By comparison, the European Union’s Regulation on the Registration, Evaluation, Authorization and Restriction of Chemicals (REACH) is the most progressive and successful piece of chemical regulation in the world, keeping dangerous pesticides and carcinogenic chemicals out of the marketplace until their manufacturers can prove the chemicals can be used safely.

If REACH is weakened in the secret negotiations, citizens of the EU will lose protections they now enjoy. Moreover, since the law helps to generate substantial data about chemical hazards that would not otherwise be produced, Americans and others across the globe will lose scientific research important to public health.

Investor-State Dispute Resolution Mechanism Undermines Democratic Control

Arguably the most dangerous provision proposed in the trade framework is the Investor-State Dispute Resolution (ISDR) mechanism. The mechanism would allow foreign investors to sue sovereign governments in extra-legal tribunals that function separately from a country's domestic courts. Its tribunals would consist of a small collection of private attorneys who also serve as judges. ISDR was originally included in the North American Free Trade Agreement (NAFTA) as a means of protecting foreign companies should their investments be nationalized or disrupted by a government that does not possess a fair and legitimate legal system. Protecting foreign corporations from such situations is not necessary in TAFTA since European countries obviously have legitimate legal systems.

Given TAFTA's focus on non-tariff regulatory issues, this mechanism could allow any foreign investor to sue a sovereign nation over any standard that imposes "burdens" on the investor. In other words, a European company could sue the U.S. government over prohibitions on dirty production processes or bans on chemicals. This could cost the U.S. government huge sums if important clean air and water rules and lifesaving worker safety standards are deemed "trade barriers," and it could make federal, state, and local governments unable to adopt public protections above the lowest common denominator agreed to by all nations.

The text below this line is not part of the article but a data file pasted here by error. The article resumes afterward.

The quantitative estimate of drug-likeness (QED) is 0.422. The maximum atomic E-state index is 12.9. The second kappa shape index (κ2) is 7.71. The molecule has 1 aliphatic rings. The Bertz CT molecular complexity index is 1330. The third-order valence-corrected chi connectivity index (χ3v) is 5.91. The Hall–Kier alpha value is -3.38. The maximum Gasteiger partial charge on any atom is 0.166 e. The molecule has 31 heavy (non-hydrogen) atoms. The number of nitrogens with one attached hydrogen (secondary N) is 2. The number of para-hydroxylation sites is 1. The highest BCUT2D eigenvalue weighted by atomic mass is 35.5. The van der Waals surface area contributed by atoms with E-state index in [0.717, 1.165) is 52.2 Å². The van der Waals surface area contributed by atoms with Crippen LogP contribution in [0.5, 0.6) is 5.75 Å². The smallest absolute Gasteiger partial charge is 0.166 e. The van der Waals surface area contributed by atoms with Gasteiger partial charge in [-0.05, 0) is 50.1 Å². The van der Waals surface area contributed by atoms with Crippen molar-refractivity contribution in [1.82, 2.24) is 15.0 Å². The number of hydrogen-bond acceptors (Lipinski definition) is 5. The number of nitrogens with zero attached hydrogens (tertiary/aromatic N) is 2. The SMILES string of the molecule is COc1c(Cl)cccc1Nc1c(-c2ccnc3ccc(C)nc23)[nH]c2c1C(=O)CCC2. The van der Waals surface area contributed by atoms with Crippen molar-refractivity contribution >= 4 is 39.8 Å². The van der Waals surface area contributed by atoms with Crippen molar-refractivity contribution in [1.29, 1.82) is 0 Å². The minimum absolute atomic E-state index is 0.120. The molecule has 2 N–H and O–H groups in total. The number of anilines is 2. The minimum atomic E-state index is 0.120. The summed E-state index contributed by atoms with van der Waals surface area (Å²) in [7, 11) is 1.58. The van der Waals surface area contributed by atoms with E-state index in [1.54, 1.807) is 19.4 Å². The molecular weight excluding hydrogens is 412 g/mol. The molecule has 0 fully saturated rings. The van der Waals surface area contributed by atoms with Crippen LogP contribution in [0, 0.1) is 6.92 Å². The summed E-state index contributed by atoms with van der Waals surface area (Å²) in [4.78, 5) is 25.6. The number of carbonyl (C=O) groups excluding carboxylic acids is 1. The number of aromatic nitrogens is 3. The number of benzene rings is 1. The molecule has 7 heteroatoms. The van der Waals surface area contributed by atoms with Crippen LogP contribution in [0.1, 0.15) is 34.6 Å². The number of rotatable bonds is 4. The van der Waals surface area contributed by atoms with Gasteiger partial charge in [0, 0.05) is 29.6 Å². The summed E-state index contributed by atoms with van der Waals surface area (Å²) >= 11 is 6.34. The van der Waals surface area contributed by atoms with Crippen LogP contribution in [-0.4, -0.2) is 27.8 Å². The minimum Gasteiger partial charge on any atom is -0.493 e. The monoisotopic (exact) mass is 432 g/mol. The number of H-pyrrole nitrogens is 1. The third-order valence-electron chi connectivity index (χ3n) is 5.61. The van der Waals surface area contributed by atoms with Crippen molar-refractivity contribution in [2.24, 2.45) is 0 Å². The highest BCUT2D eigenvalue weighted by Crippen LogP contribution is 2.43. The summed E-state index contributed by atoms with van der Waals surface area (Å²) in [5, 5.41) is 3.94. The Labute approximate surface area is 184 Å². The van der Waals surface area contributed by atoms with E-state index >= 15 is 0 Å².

Corporations have already taken advantage of investor-state tribunals that exist within NAFTA's framework. In November 2012, Eli Lilly & Company initiated an action against the Canadian government after a court revoked one of Eli Lilly's invalid drug patents on Strattera, a drug used to treat attention deficit hyperactivity disorder. The drug company is currently suing the Canadian taxpayers for $100 million. By including the dispute mechanism in TAFTA, the U.S. and EU are opening all participating nations to these extra-judicial lawsuits that can leave taxpayers on the hook for millions of dollars in damages and legal fees.


By "harmonizing" regulations, the secret corporate-dominated trade negotiations are setting up a way for the business community to give corporations new rights and to weaken the environmental, consumer, and financial protections that have been developed over decades.

Given the serious threats TAFTA poses to standards and safeguards both here and in Europe, negotiators must allow for far more transparency as negotiations continue. Consumer safety advocates and the public on both sides of the Atlantic must also be engaged, letting lawmakers and administration officials know that an agreement negotiated in secret that trades away their health and safety is unacceptable.